What causes the differences between children in divorced versus intact families?
As I said in the beginning, the general question of differences between children in differenttypes of families is less important than what causes these differences. Now let’s look at whatwe know about what causes these differences. One way to think about this is to consider therisks that may cause difficulties for children. Paul Amato (1993) and Kelly and Emery (2003)indicate that there are several types of risks that may contribute to children's difficulties.These are:1.PARENTAL LOSS-- divorce often results in the loss of contact with one parent andwith this loss children also lose the knowledge, skills and resources (emotional,financial, etc.) of that parent.2.ECONOMIC LOSS-- another result of divorce is that children living in single parentfamilies are less likely to have as many economic resources as children living inintact families.
MORE LIFE STRESS-- divorce often results in many changes in children's livingsituations such as changing schools, child care, homes, etc. Children often also haveto make adjustments to changes in relationships with friends and extended familymembers. These changes create a more stressful environment for children.4.POOR PARENTAL ADJUSTMENT-- generally how children fare in families is due in partto the mental health of the parents, this is likely to be true for children in divorcedfamilies as well.5.LACK OF PARENTAL COMPETENCE-- much of what happens to children in general isrelated to the skill of parents in helping them develop. The competence of parentsfollowing divorce is likely to have considerable influence on how the children aredoing.6.EXPOSURE TO CONFLICT BETWEEN PARENTS-- conflict is frequently part of familiesand may be especially common in families that have undergone divorce. The degreeto which children are exposed to conflict may have substantial effects on children'swell-being.
What evidence do we have about how each of these factors affects children indivorced families?
Mothers and fathers are important resources for children. They provideemotional support and practical assistance as well as serve as role models for their children.Kelly and Emery (2003) report that on average, nonresidential fathers see their children only4 times per month following divorce and about 20% of children have no contact with theirfathers 2-3 years after divorce. In contrast, non-residential mothers visit their children morefrequently and are less likely to cease contact.The amount of contact between the nonresidential father and their children is not thedetermining factor; it is the quality of the father-child relationship that matters. There is agrowing body of evidence that illustrate how nonresidential fathers affect their children. First,when a nonresidential father has frequent contact and there is minimal conflict, children arefaring better; however, when there is conflict, frequent visits are related to pooreradjustment of children (Hetherington & Kelly, 2002). In a study that looked at results acrossa broad range of factors, Amato and Gilbreth (1999) found that when fathers helped withhomework, set appropriate limits and expectations and demonstrated warmth, children faredbetter. In other words, good parenting by noncustodial parents matters. In short, childrenbenefit from continued relationships with nonresidential parents.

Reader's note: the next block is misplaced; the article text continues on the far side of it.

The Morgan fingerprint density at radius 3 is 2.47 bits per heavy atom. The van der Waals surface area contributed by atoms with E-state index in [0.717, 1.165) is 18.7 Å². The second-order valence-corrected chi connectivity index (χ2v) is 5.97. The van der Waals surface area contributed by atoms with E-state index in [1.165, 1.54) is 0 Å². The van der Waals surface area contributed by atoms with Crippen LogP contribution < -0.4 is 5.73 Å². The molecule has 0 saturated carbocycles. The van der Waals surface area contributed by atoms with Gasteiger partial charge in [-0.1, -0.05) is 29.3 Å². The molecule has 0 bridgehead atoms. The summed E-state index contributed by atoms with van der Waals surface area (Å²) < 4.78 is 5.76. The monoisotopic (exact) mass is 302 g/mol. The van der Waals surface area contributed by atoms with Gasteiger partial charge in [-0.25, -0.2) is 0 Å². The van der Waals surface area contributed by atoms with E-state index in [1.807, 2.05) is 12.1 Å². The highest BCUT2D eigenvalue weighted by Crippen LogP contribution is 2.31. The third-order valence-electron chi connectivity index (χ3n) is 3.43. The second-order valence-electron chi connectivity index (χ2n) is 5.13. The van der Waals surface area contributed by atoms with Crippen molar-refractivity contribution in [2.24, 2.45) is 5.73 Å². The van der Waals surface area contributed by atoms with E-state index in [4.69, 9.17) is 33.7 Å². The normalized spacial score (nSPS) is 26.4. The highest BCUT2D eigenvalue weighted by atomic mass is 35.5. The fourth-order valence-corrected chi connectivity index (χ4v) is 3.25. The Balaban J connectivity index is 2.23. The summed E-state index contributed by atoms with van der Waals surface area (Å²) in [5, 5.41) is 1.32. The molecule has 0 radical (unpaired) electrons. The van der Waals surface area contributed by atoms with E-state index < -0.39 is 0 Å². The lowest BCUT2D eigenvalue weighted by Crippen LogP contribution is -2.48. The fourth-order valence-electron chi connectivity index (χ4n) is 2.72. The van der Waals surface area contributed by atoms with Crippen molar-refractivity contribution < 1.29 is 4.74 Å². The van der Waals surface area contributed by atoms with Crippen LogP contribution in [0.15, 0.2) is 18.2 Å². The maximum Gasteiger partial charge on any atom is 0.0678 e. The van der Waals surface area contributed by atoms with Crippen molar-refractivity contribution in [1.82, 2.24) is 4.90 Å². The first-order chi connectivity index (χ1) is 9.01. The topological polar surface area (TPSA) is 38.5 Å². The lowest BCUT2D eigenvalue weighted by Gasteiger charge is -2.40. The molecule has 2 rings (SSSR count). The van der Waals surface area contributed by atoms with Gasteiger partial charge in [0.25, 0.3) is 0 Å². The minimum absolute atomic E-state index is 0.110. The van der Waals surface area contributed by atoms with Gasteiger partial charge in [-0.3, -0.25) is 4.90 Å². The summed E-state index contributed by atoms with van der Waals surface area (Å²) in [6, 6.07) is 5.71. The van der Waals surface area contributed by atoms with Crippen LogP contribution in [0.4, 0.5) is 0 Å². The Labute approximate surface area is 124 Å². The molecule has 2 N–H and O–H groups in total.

Due to limited economic resources, children in single-parent families mayhave more difficulties. Following divorce, custodial parents (mostly mothers) generally haveless income than most two-parent families. There is a common belief that many of thedifficulties experienced by children are the result of the economic difficulties experienced inthese families. The overall evidence is not as strong in support of this hypothesis as might beexpected. Generally, family income is positively associated with children's well-being, butsome studies have not found that income improves children's well-being. It is important tonote the divorced families economic circumstances do not account completely for the well-